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Richard D. James Album

by Aphex Twin

Released November 4, 1996 via Warp Records

Reviewed November 10, 2021

Top tracks (based on community voting)
4 (57%), Fingerbib (49%), Yellow Calx (30%)

Richard D. James Album brings the listeners of Aphex Twin down an even deeper rabbit hole. One where a slower-paced ambient base is replaced by rattling drum’n’bass and buzzing synthesizers. This was a first in the discography of electronic music’s biggest contemporary giant: A “bite-sized” album, one that doesn’t exceed 40 minutes, while all his previous work has spanned over an hour. Richard D. James Album works on a multitude of fronts, but its greatest is the balance of playful mischief and sinister doings. Every track that seems jagged is immediately off-centered by one that’s warm, and truly soothing to the ears. None of the songs feel out of place, despite the back and forth that this record puts the listener through. With the conclusion of Richard D. James Album, the listener is left dizzy, but eager as ever to return to yet another beautiful world created by Aphex Twin. – Ben (Synth) (9/10)

Prior to this, Aphex Twin was quickly becoming pigeonholed as solely an ambient electronic artist, so Richard D. James Album is retort. With a record full of mile-an-hour rhythms, disorienting melodies, and eclectic effects, he showed that he had a complete knowledge of electronic music on all levels; he was much more than he appeared to be initially to the masses. Everything on this record has an otherworldly atmosphere to it, where reality and the abstract bleed into one another. A maniacal record filled with plenty of serenity to accompany its brain-rattling nature. – Jared (9/10)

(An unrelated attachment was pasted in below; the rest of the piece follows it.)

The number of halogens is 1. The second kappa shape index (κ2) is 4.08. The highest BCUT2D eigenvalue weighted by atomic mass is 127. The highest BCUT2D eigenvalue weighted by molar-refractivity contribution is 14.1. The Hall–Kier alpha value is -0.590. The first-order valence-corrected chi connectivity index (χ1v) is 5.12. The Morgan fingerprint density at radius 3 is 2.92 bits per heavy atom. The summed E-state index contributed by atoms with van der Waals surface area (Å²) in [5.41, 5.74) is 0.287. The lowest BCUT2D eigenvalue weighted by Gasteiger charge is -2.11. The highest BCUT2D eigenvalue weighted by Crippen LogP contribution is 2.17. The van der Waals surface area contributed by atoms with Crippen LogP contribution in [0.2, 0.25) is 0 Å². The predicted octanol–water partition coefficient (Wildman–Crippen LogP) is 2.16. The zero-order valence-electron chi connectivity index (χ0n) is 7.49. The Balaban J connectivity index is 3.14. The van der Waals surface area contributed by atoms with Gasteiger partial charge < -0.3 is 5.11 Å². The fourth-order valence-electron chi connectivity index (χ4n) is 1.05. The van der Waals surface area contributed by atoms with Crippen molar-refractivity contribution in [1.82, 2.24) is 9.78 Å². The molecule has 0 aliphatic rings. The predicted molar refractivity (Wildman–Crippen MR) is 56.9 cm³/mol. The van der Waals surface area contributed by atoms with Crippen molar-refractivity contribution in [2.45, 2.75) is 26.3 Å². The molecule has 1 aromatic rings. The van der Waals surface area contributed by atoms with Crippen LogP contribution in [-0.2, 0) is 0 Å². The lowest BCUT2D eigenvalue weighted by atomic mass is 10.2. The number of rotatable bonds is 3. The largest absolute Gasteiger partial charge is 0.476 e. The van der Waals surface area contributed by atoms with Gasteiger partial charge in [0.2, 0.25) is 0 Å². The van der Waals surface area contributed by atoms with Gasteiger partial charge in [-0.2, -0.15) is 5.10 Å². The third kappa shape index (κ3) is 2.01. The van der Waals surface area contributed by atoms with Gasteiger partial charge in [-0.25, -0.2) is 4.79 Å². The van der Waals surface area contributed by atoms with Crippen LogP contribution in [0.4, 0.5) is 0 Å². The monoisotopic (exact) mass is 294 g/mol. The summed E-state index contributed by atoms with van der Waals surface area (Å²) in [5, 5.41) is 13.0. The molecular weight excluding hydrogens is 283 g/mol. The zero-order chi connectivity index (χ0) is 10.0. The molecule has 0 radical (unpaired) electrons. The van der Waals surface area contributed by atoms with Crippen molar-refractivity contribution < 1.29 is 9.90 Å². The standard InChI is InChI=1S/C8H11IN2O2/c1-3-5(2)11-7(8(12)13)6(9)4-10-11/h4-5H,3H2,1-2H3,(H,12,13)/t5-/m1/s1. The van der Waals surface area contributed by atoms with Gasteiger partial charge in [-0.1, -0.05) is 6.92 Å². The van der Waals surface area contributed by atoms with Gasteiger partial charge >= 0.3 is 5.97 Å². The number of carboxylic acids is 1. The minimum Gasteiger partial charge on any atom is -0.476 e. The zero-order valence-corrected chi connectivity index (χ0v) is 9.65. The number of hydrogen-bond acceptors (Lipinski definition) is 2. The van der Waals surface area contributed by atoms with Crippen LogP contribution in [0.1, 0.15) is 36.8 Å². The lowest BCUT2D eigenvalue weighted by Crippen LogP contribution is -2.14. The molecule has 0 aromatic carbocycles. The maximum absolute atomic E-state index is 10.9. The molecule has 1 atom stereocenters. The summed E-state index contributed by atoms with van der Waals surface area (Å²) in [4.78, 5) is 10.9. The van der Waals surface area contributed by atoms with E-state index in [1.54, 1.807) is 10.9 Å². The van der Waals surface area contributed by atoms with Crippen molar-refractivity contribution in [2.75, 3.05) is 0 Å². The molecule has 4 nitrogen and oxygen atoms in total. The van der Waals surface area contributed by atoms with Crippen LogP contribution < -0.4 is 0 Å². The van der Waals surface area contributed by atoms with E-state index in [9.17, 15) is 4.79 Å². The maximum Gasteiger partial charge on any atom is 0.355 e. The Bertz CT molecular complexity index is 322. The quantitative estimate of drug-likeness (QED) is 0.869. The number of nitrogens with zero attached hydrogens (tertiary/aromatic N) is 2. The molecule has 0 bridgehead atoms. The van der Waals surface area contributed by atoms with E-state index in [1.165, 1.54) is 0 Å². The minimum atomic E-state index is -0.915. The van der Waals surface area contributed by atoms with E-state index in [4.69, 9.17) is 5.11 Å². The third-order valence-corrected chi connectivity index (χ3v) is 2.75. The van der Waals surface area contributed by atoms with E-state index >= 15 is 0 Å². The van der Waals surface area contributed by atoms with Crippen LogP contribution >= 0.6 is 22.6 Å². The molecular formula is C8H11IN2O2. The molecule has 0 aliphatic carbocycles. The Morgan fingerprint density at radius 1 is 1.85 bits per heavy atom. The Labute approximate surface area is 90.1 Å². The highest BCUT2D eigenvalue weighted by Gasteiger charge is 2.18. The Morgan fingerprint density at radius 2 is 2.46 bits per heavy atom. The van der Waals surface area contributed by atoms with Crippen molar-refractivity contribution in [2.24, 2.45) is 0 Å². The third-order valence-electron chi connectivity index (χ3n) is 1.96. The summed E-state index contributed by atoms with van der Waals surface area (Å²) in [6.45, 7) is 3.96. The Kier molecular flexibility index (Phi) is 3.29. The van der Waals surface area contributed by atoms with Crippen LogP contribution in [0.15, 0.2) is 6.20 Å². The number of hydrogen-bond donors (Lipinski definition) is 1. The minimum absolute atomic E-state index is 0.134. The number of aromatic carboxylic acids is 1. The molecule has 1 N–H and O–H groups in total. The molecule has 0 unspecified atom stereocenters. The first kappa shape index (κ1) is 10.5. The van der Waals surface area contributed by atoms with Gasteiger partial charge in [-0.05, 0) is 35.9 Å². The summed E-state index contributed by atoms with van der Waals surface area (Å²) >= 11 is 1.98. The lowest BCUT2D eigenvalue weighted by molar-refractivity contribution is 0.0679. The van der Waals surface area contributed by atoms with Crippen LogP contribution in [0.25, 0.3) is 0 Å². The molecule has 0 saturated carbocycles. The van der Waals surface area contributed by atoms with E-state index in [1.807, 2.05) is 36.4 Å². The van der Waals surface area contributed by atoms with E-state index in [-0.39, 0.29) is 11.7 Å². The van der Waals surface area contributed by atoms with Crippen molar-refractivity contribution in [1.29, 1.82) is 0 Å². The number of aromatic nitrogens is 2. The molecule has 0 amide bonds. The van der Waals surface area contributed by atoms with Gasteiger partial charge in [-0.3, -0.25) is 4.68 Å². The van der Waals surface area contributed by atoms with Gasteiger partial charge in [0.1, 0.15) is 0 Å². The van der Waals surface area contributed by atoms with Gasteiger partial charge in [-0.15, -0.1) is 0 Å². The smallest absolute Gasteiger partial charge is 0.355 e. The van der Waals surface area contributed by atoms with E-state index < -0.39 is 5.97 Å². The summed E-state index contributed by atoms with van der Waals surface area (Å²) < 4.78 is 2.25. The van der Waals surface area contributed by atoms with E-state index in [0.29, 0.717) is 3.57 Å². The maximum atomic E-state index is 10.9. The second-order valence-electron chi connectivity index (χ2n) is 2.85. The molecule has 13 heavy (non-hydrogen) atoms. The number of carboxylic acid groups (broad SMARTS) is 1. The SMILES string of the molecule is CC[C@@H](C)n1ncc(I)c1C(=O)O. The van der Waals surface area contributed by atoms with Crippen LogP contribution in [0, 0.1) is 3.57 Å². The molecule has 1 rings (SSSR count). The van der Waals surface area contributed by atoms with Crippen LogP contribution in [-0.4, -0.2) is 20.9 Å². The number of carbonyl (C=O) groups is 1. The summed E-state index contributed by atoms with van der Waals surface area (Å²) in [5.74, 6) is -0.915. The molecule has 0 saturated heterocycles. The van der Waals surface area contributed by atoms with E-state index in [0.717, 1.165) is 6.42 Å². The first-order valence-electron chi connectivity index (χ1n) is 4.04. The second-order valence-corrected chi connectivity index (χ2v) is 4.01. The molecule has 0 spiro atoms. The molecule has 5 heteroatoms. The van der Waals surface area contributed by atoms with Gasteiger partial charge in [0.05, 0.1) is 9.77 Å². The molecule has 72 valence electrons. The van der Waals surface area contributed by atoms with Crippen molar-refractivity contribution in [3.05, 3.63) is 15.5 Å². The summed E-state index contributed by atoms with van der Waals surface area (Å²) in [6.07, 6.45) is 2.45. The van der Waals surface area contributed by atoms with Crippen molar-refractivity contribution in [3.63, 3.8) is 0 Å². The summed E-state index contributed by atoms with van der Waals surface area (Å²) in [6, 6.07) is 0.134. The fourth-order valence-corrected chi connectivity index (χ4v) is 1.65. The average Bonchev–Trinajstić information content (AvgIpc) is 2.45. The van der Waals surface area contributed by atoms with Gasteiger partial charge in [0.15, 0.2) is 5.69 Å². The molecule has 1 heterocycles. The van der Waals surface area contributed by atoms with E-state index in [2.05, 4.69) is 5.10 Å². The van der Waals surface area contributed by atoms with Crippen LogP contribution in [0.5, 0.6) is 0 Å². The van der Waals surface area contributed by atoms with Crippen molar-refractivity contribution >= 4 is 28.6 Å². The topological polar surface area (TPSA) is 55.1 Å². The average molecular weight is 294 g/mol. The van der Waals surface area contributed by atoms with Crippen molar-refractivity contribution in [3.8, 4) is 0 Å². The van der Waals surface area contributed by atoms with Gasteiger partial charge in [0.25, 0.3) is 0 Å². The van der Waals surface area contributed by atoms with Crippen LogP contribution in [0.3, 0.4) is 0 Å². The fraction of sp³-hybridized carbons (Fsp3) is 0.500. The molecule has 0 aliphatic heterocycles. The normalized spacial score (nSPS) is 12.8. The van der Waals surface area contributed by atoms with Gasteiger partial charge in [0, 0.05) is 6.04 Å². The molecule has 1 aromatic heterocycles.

The fourth studio album from Aphex Twin, Richard D. James, paints obscure pictures and vivid worlds outside of our sphere of comprehension. Worlds where paranoid drum machines and salient synthesizers run the show. A two-party political system corrupted by vibrations. A world that moves to the sound of malevolence's slow hum. A sinister undercurrent runs through the album's runtime. It can sound as upbeat and blissful as it wants, but the feeling that something's not quite right never leaves. Physically firing on all cylinders, but mentally fading away like smoke rings from a gun. The balance of stability slowly comes undone as time takes its toll. The fabric of reality seething at its seams. Richard D. James teeters on the edge of losing control all the while presenting beautiful and surreal soundscapes for the listener’s pleasure. If you've ever wondered where to begin with Aphex Twin's enigmatic discography, this would be your best bet. – Peter (8.5/10)

Ben (Synth): 9/10 | Hadley: 9/10 | Jared: 9/10 | Cam: 8.5/10

Peter: 8.5/10 | Dominick: 8.3/10 | DeVán: 8/10


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